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Chen Guangcheng case: Republican senators urge asylum despite deal

Two Republican senators plan to introduce a congressional resolution urging the Obama administration to grant blind Chinese activist Chen Guangcheng political asylum despite a tentative deal already struck on Friday to bring him to the United States.

An early draft of the resolution by Sens. Kelly Ayotte (N.H.) and Lindsey Graham (S.C.) included criticism of the Obama administration’s handling of of the diplomatic crisis, support for Chen’s work in China against forced abortions and language chastizing China.

The proposal suggests Republicans see the issue as a potentially useful election year line of attack on Obama’s record on human rights and relations with China.

Some Republicans, including Republican presidential candidate Mitt Romney, and human rights advocates have accused the Obama administration of mismanaging Chen’s case. The critics say the administration has been too trusting of the Chinese government, given its history of mistreating dissidents.

The first deal between U.S. and Chinese negotiators for Chen to stay in China unraveled just hours after Chen left the U.S. embassy on Wednesday.

Some charged the Obama administration of rushing the deal in order to smooth the way for high-level bilateral talks that same week and criticized U.S. officials for not securing stronger protections for Chen before escorting him off embassy grounds and not staying with him at the hospital afterward.

On Thursday, after the first deal seemed to fall apart and U.S. officials struggled to get back into the hospital to see Chen, Romney called it a “dark day for freedom” and a “day of shame for the Obama administration.”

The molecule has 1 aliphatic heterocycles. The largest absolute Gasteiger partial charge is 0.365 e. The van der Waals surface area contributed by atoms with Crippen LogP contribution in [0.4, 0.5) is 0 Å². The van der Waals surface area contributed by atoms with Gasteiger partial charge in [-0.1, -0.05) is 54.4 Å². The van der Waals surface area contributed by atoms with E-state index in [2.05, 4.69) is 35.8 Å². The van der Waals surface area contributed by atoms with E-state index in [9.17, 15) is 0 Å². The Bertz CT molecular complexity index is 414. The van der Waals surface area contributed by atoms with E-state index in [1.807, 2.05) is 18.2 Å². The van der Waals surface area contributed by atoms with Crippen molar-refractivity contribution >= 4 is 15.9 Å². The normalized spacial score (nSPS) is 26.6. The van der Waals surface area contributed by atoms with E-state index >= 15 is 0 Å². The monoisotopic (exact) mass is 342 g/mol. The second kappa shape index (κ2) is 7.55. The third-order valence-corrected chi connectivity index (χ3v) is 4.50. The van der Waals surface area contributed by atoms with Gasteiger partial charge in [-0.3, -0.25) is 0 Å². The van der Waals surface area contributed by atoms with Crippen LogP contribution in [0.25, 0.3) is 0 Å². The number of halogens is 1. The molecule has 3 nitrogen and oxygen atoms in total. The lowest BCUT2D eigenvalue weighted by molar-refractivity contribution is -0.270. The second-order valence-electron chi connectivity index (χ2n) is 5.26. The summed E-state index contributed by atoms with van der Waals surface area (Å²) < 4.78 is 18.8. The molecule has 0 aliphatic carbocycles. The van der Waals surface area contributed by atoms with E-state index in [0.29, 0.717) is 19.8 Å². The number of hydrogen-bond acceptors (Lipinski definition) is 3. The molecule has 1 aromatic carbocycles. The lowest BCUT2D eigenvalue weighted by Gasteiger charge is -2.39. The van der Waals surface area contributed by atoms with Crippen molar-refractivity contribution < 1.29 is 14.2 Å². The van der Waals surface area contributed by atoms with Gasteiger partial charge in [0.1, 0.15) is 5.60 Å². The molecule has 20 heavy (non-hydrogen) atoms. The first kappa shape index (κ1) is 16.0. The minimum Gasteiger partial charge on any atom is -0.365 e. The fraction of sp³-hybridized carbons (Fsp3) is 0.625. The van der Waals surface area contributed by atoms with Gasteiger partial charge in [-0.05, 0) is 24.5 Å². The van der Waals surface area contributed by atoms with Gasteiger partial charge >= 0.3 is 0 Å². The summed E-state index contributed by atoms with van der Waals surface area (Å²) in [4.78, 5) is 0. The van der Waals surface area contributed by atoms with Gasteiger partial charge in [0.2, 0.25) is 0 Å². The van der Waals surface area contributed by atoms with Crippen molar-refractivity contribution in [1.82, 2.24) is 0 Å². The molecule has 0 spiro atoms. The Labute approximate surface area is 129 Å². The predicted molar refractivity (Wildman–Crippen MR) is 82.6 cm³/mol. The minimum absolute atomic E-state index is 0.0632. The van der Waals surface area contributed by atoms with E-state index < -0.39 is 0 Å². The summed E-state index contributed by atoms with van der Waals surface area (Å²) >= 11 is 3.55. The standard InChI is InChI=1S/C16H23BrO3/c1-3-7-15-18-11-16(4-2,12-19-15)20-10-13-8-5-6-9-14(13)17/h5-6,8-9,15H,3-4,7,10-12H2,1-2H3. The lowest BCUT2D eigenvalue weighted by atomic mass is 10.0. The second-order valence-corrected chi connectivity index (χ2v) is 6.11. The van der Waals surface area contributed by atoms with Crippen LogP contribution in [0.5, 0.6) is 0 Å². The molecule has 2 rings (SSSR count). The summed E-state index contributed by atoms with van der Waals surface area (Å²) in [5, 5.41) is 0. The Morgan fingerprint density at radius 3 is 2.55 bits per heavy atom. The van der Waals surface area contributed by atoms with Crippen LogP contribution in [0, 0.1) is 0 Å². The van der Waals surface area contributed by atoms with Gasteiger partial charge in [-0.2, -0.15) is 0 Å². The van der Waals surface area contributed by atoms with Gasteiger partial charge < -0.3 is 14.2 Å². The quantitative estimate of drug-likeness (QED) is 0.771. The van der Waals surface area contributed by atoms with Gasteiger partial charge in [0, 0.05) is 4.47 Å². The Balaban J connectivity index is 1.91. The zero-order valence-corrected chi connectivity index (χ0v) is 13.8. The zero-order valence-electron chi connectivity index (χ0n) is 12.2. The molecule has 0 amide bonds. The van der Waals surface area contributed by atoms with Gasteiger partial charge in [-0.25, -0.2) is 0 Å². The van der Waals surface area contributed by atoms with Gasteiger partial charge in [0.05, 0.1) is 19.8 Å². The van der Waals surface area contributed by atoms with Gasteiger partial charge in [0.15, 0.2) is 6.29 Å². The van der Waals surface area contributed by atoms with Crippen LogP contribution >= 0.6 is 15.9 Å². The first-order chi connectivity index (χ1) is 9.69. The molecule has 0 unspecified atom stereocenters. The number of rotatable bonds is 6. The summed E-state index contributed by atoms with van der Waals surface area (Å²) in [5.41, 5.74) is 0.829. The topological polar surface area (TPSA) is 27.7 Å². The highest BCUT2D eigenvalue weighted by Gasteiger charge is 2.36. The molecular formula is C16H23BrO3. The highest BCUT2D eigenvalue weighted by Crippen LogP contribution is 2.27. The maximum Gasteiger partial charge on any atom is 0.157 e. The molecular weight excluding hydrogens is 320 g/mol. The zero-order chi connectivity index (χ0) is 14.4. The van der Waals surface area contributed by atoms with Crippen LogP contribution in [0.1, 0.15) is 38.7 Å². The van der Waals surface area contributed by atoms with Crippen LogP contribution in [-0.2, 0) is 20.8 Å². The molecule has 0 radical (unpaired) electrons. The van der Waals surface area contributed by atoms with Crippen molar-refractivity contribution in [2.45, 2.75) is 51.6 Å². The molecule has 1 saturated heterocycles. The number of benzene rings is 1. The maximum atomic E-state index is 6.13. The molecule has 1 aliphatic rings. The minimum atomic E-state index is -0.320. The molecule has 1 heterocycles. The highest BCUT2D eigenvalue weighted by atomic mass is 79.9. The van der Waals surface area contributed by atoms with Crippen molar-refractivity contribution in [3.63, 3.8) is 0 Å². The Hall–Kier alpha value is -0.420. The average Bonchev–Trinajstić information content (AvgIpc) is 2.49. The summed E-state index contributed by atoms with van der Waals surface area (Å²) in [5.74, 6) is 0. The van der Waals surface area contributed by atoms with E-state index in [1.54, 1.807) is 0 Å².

Since then, U.S. officials have brokered a new agreement with the Chinese that aims to bring Chen to the U.S. through a temporary study-abroad fellowship at New York University’s law school.

Because Chen and his wife and two children have yet to obtain a passport and visa, much less leave China, human rights experts expressed worries on Saturday that the two senators’ non-binding resolution might unnecessarily inflame the situation and endanger the newly brokered deal.

“I’m not sure I understand what the purpose is,” said one human rights advocate, who requested anonymity because of ongoing human rights work with members of Congress. “You pass resolutions when it’s something you think the administration isn’t going to do that you think should be done. But they are already trying to get Chen out. It’s hard to see over the longterm that this doesn’t fall into the category of making political hay.”

The offices of both senators both declined to comment on the record about the planned resolution on Saturday. But a Republican aide speaking on background said, “This isn’t about politics – this is about speaking out assertively and unapologetically for basic human rights and protecting those who seek to secure those rights. That’s the purpose of this resolution.”

On Wednesday, as first deal was unraveling, Ayotte said in a statement, “The U.S. should never apologize for promoting human rights and protecting courageous human rights activists like Chen.”

Graham also issued a statement Wednesday, saying “If America does not speak up for Mr. Chen who will? If his cause is not just and worthy of support, whose is?” Graham said. “The Obama administration should not let this moment pass.”

Obama administration officials declined to comment on the planned resolution.

William Wan is the Post's roving national correspondent, based in Washington, D.C. He previously served as the paper’s religion reporter and diplomatic correspondent and for three years as the Post’s China correspondent in Beijing.

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